“Tu es dans la lune”
Understanding idioms in French-speaking children and adults
From a psychological point of view, this study looks at children’s and adult’s comprehension of idiomatic expressions, and most particularly at the underlying cognitive processes needed for comprehension. Idiomatic expressions are expressions where there is a considerable difference between what is said (literal interpretation) and what is meant (idiomatic interpretation). In other words, the meaning of an idiomatic expression depends largely on a convention that relates a given linguistic form to a given meaning. Conducted in this framework, the present study was aimed at determining the role of contextual characteristics and the linguistic convention in the comprehension of idiomatic expressions by 6- and 9-year-old children, and by adults. The subject’s task was to complete stories. Twelve stories were presented in comic strip format by the experimenter, who told the story in the first three frames and then instructed the subject to choose one of the two possible endings. Two features of the stories were varied : The utterance production context (idiomatic vs. literal) and the idiom familiarity level (familiar vs. unfamiliar). Regardless of age, the context had a substantial impact on idiom comprehension: This reinforces the idea of the necessity of taking the context and the extra-linguistic conventions into account in order to explain language functioning, not only in children but also in adults. The role of the linguistic convention began at the age of 9 and was particularly strong in adults: They appear to reconstruct the communication situation solely on the basis of the linguistic convention. The role of familiarity also appeared in the 9-year-olds and continued on into adulthood. These results suggest that the period of adolescence is crucial for the development of certain pragmatic aspects of language.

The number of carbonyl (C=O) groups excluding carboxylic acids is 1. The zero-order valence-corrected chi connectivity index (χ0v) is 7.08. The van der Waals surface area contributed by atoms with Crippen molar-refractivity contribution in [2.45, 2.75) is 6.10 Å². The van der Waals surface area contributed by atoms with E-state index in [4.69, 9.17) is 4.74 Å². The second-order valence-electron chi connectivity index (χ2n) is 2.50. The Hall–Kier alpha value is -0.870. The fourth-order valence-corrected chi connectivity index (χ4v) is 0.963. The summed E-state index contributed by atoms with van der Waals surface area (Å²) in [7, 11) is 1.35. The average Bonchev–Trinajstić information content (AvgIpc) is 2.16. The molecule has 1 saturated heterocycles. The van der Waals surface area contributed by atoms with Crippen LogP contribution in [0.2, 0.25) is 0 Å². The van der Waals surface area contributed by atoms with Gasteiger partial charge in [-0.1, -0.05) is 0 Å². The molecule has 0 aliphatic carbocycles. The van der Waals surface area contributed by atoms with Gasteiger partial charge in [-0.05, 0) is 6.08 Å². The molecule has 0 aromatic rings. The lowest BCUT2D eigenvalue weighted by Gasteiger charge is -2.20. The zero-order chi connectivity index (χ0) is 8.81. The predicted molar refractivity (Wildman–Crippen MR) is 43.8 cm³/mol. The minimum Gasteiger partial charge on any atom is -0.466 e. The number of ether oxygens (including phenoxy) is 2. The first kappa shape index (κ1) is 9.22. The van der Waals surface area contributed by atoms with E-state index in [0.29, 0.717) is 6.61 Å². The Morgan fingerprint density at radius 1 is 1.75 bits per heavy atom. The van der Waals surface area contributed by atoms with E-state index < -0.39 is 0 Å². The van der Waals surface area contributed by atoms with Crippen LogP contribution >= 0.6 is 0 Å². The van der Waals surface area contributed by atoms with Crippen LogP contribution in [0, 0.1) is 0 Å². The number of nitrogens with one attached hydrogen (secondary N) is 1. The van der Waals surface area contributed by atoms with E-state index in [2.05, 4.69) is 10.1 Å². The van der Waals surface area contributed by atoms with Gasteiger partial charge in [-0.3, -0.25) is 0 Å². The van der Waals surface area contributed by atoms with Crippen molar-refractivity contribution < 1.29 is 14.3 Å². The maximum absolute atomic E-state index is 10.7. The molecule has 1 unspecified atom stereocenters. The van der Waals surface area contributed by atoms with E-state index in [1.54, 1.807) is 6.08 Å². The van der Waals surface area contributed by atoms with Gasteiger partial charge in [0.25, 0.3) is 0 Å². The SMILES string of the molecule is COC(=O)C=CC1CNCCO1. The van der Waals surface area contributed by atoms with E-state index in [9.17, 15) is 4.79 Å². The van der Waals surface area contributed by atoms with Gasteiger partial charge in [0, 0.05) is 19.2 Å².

Keywords: French Language, Children, Understanding, Idioms, Pragmatics
Available under the Creative Commons Attribution-NonCommercial (CC BY-NC) 4.0 license.
Published online: 01 December 2002
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